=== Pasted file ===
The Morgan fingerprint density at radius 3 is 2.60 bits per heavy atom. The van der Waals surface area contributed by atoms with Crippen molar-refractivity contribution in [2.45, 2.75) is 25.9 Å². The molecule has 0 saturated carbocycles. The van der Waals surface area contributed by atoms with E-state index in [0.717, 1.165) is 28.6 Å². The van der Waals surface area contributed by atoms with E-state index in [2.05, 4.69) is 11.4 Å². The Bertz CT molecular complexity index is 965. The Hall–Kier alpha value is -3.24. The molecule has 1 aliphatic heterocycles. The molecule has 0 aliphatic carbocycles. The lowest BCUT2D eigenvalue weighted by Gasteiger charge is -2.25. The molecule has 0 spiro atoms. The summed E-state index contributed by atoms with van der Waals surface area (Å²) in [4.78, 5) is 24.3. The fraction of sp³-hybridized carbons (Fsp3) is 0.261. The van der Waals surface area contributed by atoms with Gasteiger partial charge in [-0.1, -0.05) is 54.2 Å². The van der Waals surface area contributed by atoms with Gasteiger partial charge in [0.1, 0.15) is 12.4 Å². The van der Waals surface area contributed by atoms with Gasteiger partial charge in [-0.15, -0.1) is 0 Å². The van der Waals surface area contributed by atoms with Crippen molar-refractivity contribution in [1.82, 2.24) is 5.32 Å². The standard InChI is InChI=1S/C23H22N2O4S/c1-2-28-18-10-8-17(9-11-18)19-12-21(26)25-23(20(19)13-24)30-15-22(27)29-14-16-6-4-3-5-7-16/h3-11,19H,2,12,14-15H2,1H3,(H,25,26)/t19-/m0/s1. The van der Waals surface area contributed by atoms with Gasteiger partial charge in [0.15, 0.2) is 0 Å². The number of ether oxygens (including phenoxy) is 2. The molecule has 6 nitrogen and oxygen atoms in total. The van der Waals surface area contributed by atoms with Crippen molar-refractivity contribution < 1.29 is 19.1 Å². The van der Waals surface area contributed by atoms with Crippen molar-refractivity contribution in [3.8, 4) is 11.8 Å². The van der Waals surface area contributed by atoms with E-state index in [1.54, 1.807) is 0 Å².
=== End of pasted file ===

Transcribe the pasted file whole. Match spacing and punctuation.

The Morgan fingerprint density at radius 3 is 2.60 bits per heavy atom. The van der Waals surface area contributed by atoms with Crippen molar-refractivity contribution in [2.45, 2.75) is 25.9 Å². The molecule has 0 saturated carbocycles. The van der Waals surface area contributed by atoms with E-state index in [0.717, 1.165) is 28.6 Å². The van der Waals surface area contributed by atoms with E-state index in [2.05, 4.69) is 11.4 Å². The Bertz CT molecular complexity index is 965. The Hall–Kier alpha value is -3.24. The molecule has 1 aliphatic heterocycles. The molecule has 0 aliphatic carbocycles. The lowest BCUT2D eigenvalue weighted by Gasteiger charge is -2.25. The molecule has 0 spiro atoms. The summed E-state index contributed by atoms with van der Waals surface area (Å²) in [4.78, 5) is 24.3. The fraction of sp³-hybridized carbons (Fsp3) is 0.261. The van der Waals surface area contributed by atoms with Gasteiger partial charge in [-0.1, -0.05) is 54.2 Å². The van der Waals surface area contributed by atoms with Gasteiger partial charge in [0.1, 0.15) is 12.4 Å². The van der Waals surface area contributed by atoms with Gasteiger partial charge in [-0.15, -0.1) is 0 Å². The van der Waals surface area contributed by atoms with Crippen molar-refractivity contribution in [1.82, 2.24) is 5.32 Å². The standard InChI is InChI=1S/C23H22N2O4S/c1-2-28-18-10-8-17(9-11-18)19-12-21(26)25-23(20(19)13-24)30-15-22(27)29-14-16-6-4-3-5-7-16/h3-11,19H,2,12,14-15H2,1H3,(H,25,26)/t19-/m0/s1. The van der Waals surface area contributed by atoms with Gasteiger partial charge in [0.15, 0.2) is 0 Å². The number of ether oxygens (including phenoxy) is 2. The molecule has 6 nitrogen and oxygen atoms in total. The van der Waals surface area contributed by atoms with Crippen molar-refractivity contribution < 1.29 is 19.1 Å². The van der Waals surface area contributed by atoms with Crippen molar-refractivity contribution in [3.8, 4) is 11.8 Å². The van der Waals surface area contributed by atoms with E-state index in [1.54, 1.807) is 0 Å².